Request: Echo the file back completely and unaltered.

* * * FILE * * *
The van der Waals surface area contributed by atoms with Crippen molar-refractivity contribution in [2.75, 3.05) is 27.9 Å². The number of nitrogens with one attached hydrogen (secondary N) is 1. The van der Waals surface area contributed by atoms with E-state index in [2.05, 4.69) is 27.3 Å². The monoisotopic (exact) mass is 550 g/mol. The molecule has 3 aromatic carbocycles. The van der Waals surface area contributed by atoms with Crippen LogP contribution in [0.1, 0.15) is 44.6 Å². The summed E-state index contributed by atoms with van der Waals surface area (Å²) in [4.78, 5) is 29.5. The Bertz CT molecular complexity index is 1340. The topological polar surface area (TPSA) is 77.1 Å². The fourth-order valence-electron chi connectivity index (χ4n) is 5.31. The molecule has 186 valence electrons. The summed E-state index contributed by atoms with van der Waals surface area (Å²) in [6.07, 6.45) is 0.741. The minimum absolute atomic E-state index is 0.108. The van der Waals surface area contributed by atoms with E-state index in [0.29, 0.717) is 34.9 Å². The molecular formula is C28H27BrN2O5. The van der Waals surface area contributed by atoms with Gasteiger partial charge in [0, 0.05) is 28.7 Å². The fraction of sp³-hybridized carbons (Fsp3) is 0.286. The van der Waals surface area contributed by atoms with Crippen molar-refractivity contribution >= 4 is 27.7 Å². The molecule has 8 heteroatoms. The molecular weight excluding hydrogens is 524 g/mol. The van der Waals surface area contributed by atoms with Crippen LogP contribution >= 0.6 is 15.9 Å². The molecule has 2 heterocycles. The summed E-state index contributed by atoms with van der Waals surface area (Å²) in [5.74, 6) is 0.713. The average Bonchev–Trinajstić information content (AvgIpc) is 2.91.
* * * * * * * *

The van der Waals surface area contributed by atoms with Crippen molar-refractivity contribution in [2.75, 3.05) is 27.9 Å². The number of nitrogens with one attached hydrogen (secondary N) is 1. The van der Waals surface area contributed by atoms with E-state index in [2.05, 4.69) is 27.3 Å². The monoisotopic (exact) mass is 550 g/mol. The molecule has 3 aromatic carbocycles. The van der Waals surface area contributed by atoms with Crippen LogP contribution in [0.1, 0.15) is 44.6 Å². The summed E-state index contributed by atoms with van der Waals surface area (Å²) in [4.78, 5) is 29.5. The Bertz CT molecular complexity index is 1340. The topological polar surface area (TPSA) is 77.1 Å². The fourth-order valence-electron chi connectivity index (χ4n) is 5.31. The molecule has 186 valence electrons. The summed E-state index contributed by atoms with van der Waals surface area (Å²) in [6.07, 6.45) is 0.741. The minimum absolute atomic E-state index is 0.108. The van der Waals surface area contributed by atoms with E-state index in [0.29, 0.717) is 34.9 Å². The molecular formula is C28H27BrN2O5. The van der Waals surface area contributed by atoms with Gasteiger partial charge in [0, 0.05) is 28.7 Å². The fraction of sp³-hybridized carbons (Fsp3) is 0.286. The van der Waals surface area contributed by atoms with Crippen molar-refractivity contribution >= 4 is 27.7 Å². The molecule has 8 heteroatoms. The molecular weight excluding hydrogens is 524 g/mol. The van der Waals surface area contributed by atoms with Crippen LogP contribution >= 0.6 is 15.9 Å². The molecule has 2 heterocycles. The summed E-state index contributed by atoms with van der Waals surface area (Å²) in [5.74, 6) is 0.713. The average Bonchev–Trinajstić information content (AvgIpc) is 2.91.